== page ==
After almost two hours of capturing the eclipse, I reviewed the images from both setups. The Seestar’s time-lapse was smooth, with consistent tracking and sharp focus throughout the event. The images were vibrant, detailed, and required minimal post-processing. It was clear that the Seestar had handled the eclipse with ease, delivering stunning results without any of the hassle.

On the other hand, the images from the Askar FRA600 were less consistent (see below). The meridian flip had introduced a slight misalignment, resulting in some frames being slightly off-center. Despite the higher-quality optics of the Askar, the extra work required to process and align the images was significant. After spending several hours trying to salvage the shots, I realized that the Seestar’s output was better for this particular event.

The Seestar smart telescope demonstrated that advanced technology could simplify astrophotography without compromising on quality. Its ease of use, combined with the ability to produce high-quality images, made it the clear winner in this comparison. For someone who has spent countless nights manually guiding and adjusting telescopes, the convenience of the Seestar was a game-changer.The Askar FRA600 and AM5 mount are still exceptional tools, especially for deep-sky imaging, where their precision and quality shine. However, for events like a solar eclipse, where simplicity and reliability are key, the Seestar smart telescope proved to be unbeatable.

Seestar smart telescope eclipse 2024 Richard Harris

Are smart telescopes the future of astrophotography?

Using a smart telescope always makes me reflect on the future of astrophotography. As smart technology continues to evolve, it is becoming increasingly accessible to a broader audience - that's a good thing! The Seestar is a perfect example of how innovation can lower the barriers to entry, allowing more people to enjoy and capture the beauty of the night sky - especially given the price of just $500.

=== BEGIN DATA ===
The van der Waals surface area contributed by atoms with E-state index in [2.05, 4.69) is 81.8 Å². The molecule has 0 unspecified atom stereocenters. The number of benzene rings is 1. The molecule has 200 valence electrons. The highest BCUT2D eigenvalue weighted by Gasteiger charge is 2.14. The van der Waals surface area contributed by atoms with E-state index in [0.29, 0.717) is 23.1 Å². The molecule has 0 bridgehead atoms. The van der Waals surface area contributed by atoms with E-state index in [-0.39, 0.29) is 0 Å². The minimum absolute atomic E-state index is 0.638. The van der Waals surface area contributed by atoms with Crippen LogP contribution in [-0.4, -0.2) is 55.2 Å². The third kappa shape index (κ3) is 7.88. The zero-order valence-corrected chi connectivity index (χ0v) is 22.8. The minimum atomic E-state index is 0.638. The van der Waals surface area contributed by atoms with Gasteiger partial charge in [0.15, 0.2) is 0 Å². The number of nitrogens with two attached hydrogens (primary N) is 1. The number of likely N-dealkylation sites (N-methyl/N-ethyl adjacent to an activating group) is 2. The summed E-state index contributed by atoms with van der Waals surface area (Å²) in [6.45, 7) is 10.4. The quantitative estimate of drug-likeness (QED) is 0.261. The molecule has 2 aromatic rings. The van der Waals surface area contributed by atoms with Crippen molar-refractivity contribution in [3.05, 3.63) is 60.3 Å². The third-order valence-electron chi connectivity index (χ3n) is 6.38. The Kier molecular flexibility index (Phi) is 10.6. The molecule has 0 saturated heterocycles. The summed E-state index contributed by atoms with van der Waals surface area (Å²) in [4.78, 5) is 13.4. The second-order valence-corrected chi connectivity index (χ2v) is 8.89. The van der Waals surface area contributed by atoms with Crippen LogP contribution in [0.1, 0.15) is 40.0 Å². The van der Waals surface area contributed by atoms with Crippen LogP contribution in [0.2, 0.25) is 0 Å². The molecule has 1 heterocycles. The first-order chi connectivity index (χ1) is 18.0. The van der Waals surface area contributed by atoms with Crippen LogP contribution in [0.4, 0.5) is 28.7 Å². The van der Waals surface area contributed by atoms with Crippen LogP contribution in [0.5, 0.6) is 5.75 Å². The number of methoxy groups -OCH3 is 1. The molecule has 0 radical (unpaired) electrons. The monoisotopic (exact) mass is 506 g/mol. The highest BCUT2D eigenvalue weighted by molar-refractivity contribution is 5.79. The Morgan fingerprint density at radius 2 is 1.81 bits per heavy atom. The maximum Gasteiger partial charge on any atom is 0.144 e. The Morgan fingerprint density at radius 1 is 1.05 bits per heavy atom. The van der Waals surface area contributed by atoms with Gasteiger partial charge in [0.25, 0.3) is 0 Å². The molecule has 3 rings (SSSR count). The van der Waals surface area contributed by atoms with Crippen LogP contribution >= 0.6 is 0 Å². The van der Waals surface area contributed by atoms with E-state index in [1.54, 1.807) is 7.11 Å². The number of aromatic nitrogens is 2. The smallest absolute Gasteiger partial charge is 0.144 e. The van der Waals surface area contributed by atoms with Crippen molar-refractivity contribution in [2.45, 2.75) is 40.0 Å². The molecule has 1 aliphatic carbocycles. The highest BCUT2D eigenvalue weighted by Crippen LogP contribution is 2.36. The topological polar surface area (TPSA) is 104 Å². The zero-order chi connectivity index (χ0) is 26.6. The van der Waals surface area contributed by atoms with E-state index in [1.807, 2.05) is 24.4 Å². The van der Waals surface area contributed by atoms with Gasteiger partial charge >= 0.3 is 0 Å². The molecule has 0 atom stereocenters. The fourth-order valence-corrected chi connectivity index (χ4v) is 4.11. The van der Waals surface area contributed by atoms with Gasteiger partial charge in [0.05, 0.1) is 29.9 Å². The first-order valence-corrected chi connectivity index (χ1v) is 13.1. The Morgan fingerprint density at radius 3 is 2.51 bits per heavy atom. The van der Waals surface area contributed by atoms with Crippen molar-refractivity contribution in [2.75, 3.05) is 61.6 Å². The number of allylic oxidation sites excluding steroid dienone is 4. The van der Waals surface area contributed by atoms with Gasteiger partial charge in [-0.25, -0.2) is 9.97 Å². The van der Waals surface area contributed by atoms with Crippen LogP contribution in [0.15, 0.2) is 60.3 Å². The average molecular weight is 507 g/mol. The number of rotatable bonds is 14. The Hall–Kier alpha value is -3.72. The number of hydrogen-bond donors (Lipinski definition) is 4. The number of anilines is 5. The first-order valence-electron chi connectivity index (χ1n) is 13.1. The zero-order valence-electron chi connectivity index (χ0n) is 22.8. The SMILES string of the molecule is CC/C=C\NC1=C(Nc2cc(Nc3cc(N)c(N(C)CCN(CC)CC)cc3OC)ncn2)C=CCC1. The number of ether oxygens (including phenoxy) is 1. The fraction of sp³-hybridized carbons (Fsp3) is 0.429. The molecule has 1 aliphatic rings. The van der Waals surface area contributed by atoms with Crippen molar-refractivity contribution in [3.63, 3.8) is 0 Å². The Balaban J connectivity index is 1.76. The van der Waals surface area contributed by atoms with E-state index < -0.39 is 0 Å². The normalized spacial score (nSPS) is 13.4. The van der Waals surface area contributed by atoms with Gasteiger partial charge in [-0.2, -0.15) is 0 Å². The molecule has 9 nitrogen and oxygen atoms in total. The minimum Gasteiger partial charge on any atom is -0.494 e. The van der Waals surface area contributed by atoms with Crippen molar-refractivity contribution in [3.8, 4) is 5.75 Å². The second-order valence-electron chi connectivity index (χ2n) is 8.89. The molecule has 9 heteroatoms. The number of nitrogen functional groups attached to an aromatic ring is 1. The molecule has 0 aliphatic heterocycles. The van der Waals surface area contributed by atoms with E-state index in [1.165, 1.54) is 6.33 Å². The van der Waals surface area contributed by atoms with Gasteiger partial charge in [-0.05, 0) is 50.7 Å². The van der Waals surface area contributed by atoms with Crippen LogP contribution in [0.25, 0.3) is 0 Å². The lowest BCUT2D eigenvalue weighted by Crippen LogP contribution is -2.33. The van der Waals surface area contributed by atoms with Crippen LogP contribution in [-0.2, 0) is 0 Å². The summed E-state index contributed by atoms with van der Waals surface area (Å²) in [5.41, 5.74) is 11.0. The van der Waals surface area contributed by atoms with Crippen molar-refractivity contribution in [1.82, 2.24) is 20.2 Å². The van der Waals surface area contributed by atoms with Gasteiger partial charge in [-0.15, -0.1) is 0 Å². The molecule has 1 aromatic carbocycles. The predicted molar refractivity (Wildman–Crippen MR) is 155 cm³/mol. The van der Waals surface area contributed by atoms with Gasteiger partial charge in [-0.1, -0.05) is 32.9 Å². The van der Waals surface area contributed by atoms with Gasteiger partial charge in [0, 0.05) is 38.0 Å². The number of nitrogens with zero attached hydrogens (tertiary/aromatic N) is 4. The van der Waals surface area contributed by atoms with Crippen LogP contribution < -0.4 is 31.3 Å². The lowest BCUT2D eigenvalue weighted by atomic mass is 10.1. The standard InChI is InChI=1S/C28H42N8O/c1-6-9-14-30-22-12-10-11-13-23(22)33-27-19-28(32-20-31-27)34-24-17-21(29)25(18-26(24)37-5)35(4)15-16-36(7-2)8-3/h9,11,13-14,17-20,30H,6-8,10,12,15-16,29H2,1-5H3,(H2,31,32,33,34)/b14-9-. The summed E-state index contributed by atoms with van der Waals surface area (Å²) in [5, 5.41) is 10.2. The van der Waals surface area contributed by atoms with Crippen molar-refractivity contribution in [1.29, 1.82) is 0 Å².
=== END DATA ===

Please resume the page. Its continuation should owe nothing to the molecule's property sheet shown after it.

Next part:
For seasoned astronomers like myself, these advancements mean we can spend more time enjoying celestial events like an eclipse and less time dealing with technical challenges. For beginners, smart telescopes provide an easy and intuitive way to start exploring the universe, making astrophotography more inclusive and engaging.

Do I think smart telescopes are going to replace a Takahashi using a 6200 camera any time soon - no! But in the end, the Seestar’s ease of use, reliability, and impressive results made it the standout performer for me when used in the right context. I wouldn't expect smart telescopes to capture super faint nebulosity and IFN (Integrated Flux Nebula) just yet. However, this experience reinforced the idea that smart technology is not just a novelty but a significant advancement in the field of astrophotography. As we continue to push the boundaries of what’s possible.

Askar AM5 mount FRA 600 eclipse 2024 smart telecopes astrophotography